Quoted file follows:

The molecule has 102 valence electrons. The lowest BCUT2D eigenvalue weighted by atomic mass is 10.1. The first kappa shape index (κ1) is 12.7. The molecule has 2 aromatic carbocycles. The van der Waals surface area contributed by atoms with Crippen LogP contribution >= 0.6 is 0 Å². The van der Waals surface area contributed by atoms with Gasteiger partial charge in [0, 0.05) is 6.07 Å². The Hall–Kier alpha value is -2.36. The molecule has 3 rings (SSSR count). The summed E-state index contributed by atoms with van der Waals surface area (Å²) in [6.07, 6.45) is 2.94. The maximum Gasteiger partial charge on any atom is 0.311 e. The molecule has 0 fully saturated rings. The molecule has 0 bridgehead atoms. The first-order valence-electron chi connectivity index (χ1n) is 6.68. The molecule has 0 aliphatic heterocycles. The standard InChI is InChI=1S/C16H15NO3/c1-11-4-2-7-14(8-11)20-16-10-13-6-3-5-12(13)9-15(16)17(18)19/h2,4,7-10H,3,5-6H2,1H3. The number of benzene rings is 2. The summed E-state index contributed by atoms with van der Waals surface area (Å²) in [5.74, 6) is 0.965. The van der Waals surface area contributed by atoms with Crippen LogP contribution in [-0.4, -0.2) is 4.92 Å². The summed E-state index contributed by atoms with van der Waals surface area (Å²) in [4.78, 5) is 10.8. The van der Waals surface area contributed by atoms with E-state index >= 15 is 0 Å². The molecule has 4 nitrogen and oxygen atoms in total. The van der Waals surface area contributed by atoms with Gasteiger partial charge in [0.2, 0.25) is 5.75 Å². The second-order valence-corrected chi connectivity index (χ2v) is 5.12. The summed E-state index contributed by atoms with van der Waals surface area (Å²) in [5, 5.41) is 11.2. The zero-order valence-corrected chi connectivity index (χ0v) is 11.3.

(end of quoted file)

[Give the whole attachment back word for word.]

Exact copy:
The molecule has 102 valence electrons. The lowest BCUT2D eigenvalue weighted by atomic mass is 10.1. The first kappa shape index (κ1) is 12.7. The molecule has 2 aromatic carbocycles. The van der Waals surface area contributed by atoms with Crippen LogP contribution >= 0.6 is 0 Å². The van der Waals surface area contributed by atoms with Gasteiger partial charge in [0, 0.05) is 6.07 Å². The Hall–Kier alpha value is -2.36. The molecule has 3 rings (SSSR count). The summed E-state index contributed by atoms with van der Waals surface area (Å²) in [6.07, 6.45) is 2.94. The maximum Gasteiger partial charge on any atom is 0.311 e. The molecule has 0 fully saturated rings. The molecule has 0 bridgehead atoms. The first-order valence-electron chi connectivity index (χ1n) is 6.68. The molecule has 0 aliphatic heterocycles. The standard InChI is InChI=1S/C16H15NO3/c1-11-4-2-7-14(8-11)20-16-10-13-6-3-5-12(13)9-15(16)17(18)19/h2,4,7-10H,3,5-6H2,1H3. The number of benzene rings is 2. The summed E-state index contributed by atoms with van der Waals surface area (Å²) in [5.74, 6) is 0.965. The van der Waals surface area contributed by atoms with Crippen LogP contribution in [-0.4, -0.2) is 4.92 Å². The summed E-state index contributed by atoms with van der Waals surface area (Å²) in [4.78, 5) is 10.8. The van der Waals surface area contributed by atoms with E-state index >= 15 is 0 Å². The molecule has 4 nitrogen and oxygen atoms in total. The van der Waals surface area contributed by atoms with Gasteiger partial charge in [0.2, 0.25) is 5.75 Å². The second-order valence-corrected chi connectivity index (χ2v) is 5.12. The summed E-state index contributed by atoms with van der Waals surface area (Å²) in [5, 5.41) is 11.2. The zero-order valence-corrected chi connectivity index (χ0v) is 11.3.